Today I'm not weak. The film critic in me has control over my emotions; it can and will repress my wolflike desire to fill this review with hungry words that praise the celestial beauty of Juliette Binoche. That being said, the movie itself is unremarkable, and has absolutely nothing new to offer: Yes, organized religion is oppressive; yes, uncouth village drunks beat their wives; yes, Gypsies love to play Duke Ellington's "Caravan" on their guitars. As for South America, of course it has many mysteries, and Europe, senescent and dreary Europe, has no mysteries at all. Finally, women are more spirited, more earthy, than men. These are not new themes. We have seen them in one form or another in movies ranging from Like Water for Chocolate to Pleasantville. (Charles Mudede) Century Eastport 16, Fox Tower 10, Lloyd Cinemas

The Contender
In this Hollywood version of the Lewinsky affair (with the Clinton character recast as a woman), the Democrats make all the great speeches you wish they'd made during the 104th Congress and the Republicans are as simply evil and as plainly hypocritical as you wish they were. The Contender plays like it was funded by the DNC and scripted by a college sophomore taking her first Intro to Women's Studies class. (Josh Feit) Koin Center

* The Double Life of Veronique
Irene Jacob plays both Veronika and Veronique in this teriffic art house rendition of The Parent Trap. Directed by the brilliant, as usual, Krzysztof Kieslowski. Northwest Film Center at The Guild Theater

Dracula 2000
Are long capes and Hungarian accents still considered sexy by anyone? Still, here's the one holiday movie guaranteed not to even try to improve your morals, character, or feelings of goodwill. Though "presented" by Wes Craven, this film is directed by Patrick Lussier, who is best known in the industry for editing 16 episodes of MacGyver. 82nd Avenue, Cinema 99, Division Street, Evergreen Parkway, Lloyd Mall, Milwaukie 3 Theater, Movies on TV, Vancouver Plaza , Washington Square Center, Westgate, Wilsonville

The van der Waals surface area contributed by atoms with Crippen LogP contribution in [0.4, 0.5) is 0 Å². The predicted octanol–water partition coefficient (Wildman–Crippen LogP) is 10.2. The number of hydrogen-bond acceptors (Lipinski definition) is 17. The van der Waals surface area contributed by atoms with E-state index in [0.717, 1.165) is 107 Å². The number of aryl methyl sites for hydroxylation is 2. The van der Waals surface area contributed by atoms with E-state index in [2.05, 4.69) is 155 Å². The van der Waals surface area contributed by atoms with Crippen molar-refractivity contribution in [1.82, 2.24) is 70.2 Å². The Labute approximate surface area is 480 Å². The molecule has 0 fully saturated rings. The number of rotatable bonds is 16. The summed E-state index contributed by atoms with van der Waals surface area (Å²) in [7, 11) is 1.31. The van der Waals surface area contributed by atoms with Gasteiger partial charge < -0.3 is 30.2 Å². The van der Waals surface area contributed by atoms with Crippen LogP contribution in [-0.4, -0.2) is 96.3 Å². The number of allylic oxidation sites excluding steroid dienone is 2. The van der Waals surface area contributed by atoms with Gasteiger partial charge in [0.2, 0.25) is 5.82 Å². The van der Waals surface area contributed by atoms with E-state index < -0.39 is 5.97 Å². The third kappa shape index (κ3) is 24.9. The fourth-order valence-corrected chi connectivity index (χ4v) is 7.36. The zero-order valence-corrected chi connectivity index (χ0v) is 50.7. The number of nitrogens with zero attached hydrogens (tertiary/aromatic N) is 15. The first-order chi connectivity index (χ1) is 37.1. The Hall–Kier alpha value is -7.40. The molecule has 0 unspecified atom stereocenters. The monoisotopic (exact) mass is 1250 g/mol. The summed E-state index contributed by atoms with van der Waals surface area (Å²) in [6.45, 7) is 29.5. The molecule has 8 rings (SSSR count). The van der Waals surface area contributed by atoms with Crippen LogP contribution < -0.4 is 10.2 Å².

Dude, Where's My Car?
Two potheads wake up after a night of partying and can't locate their car. But, ya know, it's funny... these kind of people can always seem to locate their pot... 82nd Avenue, Cinema 99, City Center 12, Division Street, Evergreen Parkway, Lloyd Mall, Milwaukie 3 Theater, Movies on TV, Vancouver Plaza , Washington Square Center

Dungeons & Dragons
Straight world: Please, please just turn away. Geeks like me: If you know the difference between a drow and an orc, it's too late for you anyway. It doesn't matter that this movie is wretchedly incomprehensible, or that it was made at least 15 years too late; the promise of seeing mages and beholders, and the thieves' guild, and a deadly labyrinth is just too tempting, if only so we can go and harrumph our way through the whole thing. And let's finally face the facts, shall we? We're geeks by nature, we belong to this stuff; Dungeons & Dragons is really only as embarrassing and unbearable and uncool as we are. (Evan Sult) Century Eastport 16, Washington Square Center

The Emperor's New Groove
The new Disney animated feature in which a greedy emperor is turned into a nude llama to learn some humility. Century Eastport 16, Cinema 99, City Center 12, Division Street, Evergreen Parkway, Lake Twin Cinema, Lloyd Mall, Movies on TV, Oak Grove 8 Theater, Tigard-Joy Theater, Vancouver Plaza , Washington Square Center, Westgate, Wilsonville

The Family Man
The first half of this movie is funny. Nicholas Cage, a fastidious, fabulously wealthy arbitrageur, is magicked into a lower-middle-class schlumph. I shall not soon forget his reaction when he opens his schlumph closet, and his schlumph mother-in-law and father-in-law are priceless. There's a moment in a bowling alley where I saw a glimmer of hope for the second half; it could have been a still funny and tender riff on the thought that happiness, like bowling, is a skill that can be learned and practiced. But no, instead we have to have some goopy gush about the path not taken and falling snowflakes. Don Cheadle is good. Josef Sommer is good. There's no law that says you can't walk out after the first half. (Barley Blair) Broadway Metroplex, Cinema 99, City Center 12, Clackamas Town Center, Division Street, Eastgate, Evergreen Parkway, Lloyd Cinemas, Movies on TV, Oak Grove 8 Theater, Tigard Cinemas, Vancouver Plaza, Wilsonville

Finding Forrester
A kid from the Bronx excels at both basketball and composition, befriends a hermit writer, undergoes a crisis from which the writer must extract him, thereby helping the writer overcome his own reclusive blah blah blah. Sean Connery wrote the Great American Novel and he never goes out now, except he will go out to watch a baseball game-well, he always used to watch baseball. Well yes, he watches basketball out the window now, but then he and his brother-oh, did I forget to say he had a brother? Well, he had one, and anyway, F. Murray Abraham tried to publish a critical book-no, F. Murray Abraham isn't the brother, he's a teacher. Yes, he's teaching at the school where the kid-well, okay, I guess I should have said that the kid gets into this snobby day school.... It goes on like that. (Barley Blair) Lloyd Cinemas